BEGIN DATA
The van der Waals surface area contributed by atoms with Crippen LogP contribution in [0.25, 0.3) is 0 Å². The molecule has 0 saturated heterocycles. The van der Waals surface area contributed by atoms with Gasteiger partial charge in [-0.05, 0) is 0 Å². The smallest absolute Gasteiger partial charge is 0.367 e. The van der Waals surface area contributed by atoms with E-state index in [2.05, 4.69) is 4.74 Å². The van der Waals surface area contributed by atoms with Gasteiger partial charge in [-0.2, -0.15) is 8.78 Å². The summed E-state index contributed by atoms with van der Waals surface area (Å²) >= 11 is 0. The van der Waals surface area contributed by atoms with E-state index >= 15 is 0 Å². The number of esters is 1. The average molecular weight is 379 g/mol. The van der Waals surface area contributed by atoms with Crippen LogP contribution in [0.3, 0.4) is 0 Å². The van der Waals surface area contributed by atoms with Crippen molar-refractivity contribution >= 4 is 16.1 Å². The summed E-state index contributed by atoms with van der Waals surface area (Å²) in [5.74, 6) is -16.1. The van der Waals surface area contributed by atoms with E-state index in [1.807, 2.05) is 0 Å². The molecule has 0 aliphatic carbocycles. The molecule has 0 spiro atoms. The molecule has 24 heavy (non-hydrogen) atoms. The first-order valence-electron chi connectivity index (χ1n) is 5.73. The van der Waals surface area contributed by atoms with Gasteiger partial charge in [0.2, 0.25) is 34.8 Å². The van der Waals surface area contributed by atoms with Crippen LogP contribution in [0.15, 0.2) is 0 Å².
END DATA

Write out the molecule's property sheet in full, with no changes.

The van der Waals surface area contributed by atoms with Crippen LogP contribution in [0.25, 0.3) is 0 Å². The molecule has 0 saturated heterocycles. The van der Waals surface area contributed by atoms with Gasteiger partial charge in [-0.05, 0) is 0 Å². The smallest absolute Gasteiger partial charge is 0.367 e. The van der Waals surface area contributed by atoms with E-state index in [2.05, 4.69) is 4.74 Å². The van der Waals surface area contributed by atoms with Gasteiger partial charge in [-0.2, -0.15) is 8.78 Å². The summed E-state index contributed by atoms with van der Waals surface area (Å²) >= 11 is 0. The van der Waals surface area contributed by atoms with E-state index >= 15 is 0 Å². The number of esters is 1. The average molecular weight is 379 g/mol. The van der Waals surface area contributed by atoms with Crippen LogP contribution in [0.3, 0.4) is 0 Å². The van der Waals surface area contributed by atoms with Crippen molar-refractivity contribution >= 4 is 16.1 Å². The summed E-state index contributed by atoms with van der Waals surface area (Å²) in [5.74, 6) is -16.1. The van der Waals surface area contributed by atoms with E-state index in [1.807, 2.05) is 0 Å². The molecule has 0 aliphatic carbocycles. The molecule has 0 spiro atoms. The molecule has 24 heavy (non-hydrogen) atoms. The first-order valence-electron chi connectivity index (χ1n) is 5.73. The van der Waals surface area contributed by atoms with Gasteiger partial charge in [0.2, 0.25) is 34.8 Å². The van der Waals surface area contributed by atoms with Crippen LogP contribution in [0.15, 0.2) is 0 Å².